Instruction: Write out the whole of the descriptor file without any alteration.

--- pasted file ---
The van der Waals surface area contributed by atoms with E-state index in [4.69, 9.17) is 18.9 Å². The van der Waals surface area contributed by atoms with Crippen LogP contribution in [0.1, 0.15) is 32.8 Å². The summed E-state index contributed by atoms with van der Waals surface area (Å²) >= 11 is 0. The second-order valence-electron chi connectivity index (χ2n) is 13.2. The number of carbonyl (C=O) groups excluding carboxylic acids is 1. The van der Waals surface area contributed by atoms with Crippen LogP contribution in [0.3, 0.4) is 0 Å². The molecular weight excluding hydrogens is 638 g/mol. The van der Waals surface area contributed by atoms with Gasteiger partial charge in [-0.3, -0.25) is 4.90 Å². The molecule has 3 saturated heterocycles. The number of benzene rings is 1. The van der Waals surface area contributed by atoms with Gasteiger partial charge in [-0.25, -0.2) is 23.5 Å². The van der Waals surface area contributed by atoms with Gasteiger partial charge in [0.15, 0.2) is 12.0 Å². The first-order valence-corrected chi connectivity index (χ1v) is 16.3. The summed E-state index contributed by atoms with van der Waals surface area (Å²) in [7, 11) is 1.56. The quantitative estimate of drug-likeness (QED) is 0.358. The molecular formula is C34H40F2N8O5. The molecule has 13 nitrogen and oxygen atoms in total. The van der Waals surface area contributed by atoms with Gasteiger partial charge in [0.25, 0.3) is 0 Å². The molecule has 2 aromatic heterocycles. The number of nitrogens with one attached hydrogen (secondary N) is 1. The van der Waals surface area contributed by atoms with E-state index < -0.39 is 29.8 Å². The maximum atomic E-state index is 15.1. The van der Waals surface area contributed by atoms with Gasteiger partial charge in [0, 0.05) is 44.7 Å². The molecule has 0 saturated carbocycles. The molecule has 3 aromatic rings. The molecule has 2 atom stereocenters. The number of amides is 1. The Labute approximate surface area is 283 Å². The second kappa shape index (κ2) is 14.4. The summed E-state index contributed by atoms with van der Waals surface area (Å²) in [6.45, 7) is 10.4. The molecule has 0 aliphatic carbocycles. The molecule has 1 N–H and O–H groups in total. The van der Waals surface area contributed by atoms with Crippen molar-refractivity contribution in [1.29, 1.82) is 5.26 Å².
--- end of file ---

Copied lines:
The van der Waals surface area contributed by atoms with E-state index in [4.69, 9.17) is 18.9 Å². The van der Waals surface area contributed by atoms with Crippen LogP contribution in [0.1, 0.15) is 32.8 Å². The summed E-state index contributed by atoms with van der Waals surface area (Å²) >= 11 is 0. The second-order valence-electron chi connectivity index (χ2n) is 13.2. The number of carbonyl (C=O) groups excluding carboxylic acids is 1. The van der Waals surface area contributed by atoms with Crippen LogP contribution in [0.3, 0.4) is 0 Å². The molecular weight excluding hydrogens is 638 g/mol. The van der Waals surface area contributed by atoms with Gasteiger partial charge in [-0.3, -0.25) is 4.90 Å². The molecule has 3 saturated heterocycles. The number of benzene rings is 1. The van der Waals surface area contributed by atoms with Gasteiger partial charge in [-0.25, -0.2) is 23.5 Å². The van der Waals surface area contributed by atoms with Gasteiger partial charge in [0.15, 0.2) is 12.0 Å². The first-order valence-corrected chi connectivity index (χ1v) is 16.3. The summed E-state index contributed by atoms with van der Waals surface area (Å²) in [7, 11) is 1.56. The quantitative estimate of drug-likeness (QED) is 0.358. The molecular formula is C34H40F2N8O5. The molecule has 13 nitrogen and oxygen atoms in total. The van der Waals surface area contributed by atoms with Gasteiger partial charge in [0.25, 0.3) is 0 Å². The molecule has 2 aromatic heterocycles. The number of nitrogens with one attached hydrogen (secondary N) is 1. The van der Waals surface area contributed by atoms with E-state index < -0.39 is 29.8 Å². The maximum atomic E-state index is 15.1. The van der Waals surface area contributed by atoms with Gasteiger partial charge in [0, 0.05) is 44.7 Å². The molecule has 0 saturated carbocycles. The molecule has 3 aromatic rings. The molecule has 2 atom stereocenters. The number of amides is 1. The Labute approximate surface area is 283 Å². The second kappa shape index (κ2) is 14.4. The summed E-state index contributed by atoms with van der Waals surface area (Å²) in [6.45, 7) is 10.4. The molecule has 0 aliphatic carbocycles. The molecule has 1 N–H and O–H groups in total. The van der Waals surface area contributed by atoms with Crippen molar-refractivity contribution in [1.29, 1.82) is 5.26 Å².